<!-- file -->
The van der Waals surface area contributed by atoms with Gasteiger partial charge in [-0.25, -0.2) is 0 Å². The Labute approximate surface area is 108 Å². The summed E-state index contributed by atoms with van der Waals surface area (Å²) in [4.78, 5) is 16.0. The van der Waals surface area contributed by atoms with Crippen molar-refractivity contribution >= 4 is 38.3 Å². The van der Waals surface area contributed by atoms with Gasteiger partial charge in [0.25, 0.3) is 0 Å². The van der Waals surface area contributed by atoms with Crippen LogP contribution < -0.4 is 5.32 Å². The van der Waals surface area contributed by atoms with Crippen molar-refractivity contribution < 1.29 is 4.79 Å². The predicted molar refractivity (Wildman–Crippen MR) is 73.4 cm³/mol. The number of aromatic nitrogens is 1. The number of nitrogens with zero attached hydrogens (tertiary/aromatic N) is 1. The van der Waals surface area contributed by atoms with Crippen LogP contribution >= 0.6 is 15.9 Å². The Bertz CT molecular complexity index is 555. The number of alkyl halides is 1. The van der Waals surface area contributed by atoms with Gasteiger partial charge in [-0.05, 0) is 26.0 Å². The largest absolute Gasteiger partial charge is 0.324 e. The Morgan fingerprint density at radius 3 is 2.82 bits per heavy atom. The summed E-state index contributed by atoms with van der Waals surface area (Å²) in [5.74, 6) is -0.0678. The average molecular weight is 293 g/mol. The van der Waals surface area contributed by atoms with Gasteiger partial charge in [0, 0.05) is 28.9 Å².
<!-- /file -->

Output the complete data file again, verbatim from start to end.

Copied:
The van der Waals surface area contributed by atoms with Gasteiger partial charge in [-0.25, -0.2) is 0 Å². The Labute approximate surface area is 108 Å². The summed E-state index contributed by atoms with van der Waals surface area (Å²) in [4.78, 5) is 16.0. The van der Waals surface area contributed by atoms with Crippen molar-refractivity contribution >= 4 is 38.3 Å². The van der Waals surface area contributed by atoms with Gasteiger partial charge in [0.25, 0.3) is 0 Å². The van der Waals surface area contributed by atoms with Crippen LogP contribution < -0.4 is 5.32 Å². The van der Waals surface area contributed by atoms with Crippen molar-refractivity contribution < 1.29 is 4.79 Å². The predicted molar refractivity (Wildman–Crippen MR) is 73.4 cm³/mol. The number of aromatic nitrogens is 1. The number of nitrogens with zero attached hydrogens (tertiary/aromatic N) is 1. The van der Waals surface area contributed by atoms with Crippen LogP contribution >= 0.6 is 15.9 Å². The Bertz CT molecular complexity index is 555. The number of alkyl halides is 1. The van der Waals surface area contributed by atoms with Gasteiger partial charge in [-0.05, 0) is 26.0 Å². The largest absolute Gasteiger partial charge is 0.324 e. The Morgan fingerprint density at radius 3 is 2.82 bits per heavy atom. The summed E-state index contributed by atoms with van der Waals surface area (Å²) in [5.74, 6) is -0.0678. The average molecular weight is 293 g/mol. The van der Waals surface area contributed by atoms with Gasteiger partial charge in [0, 0.05) is 28.9 Å².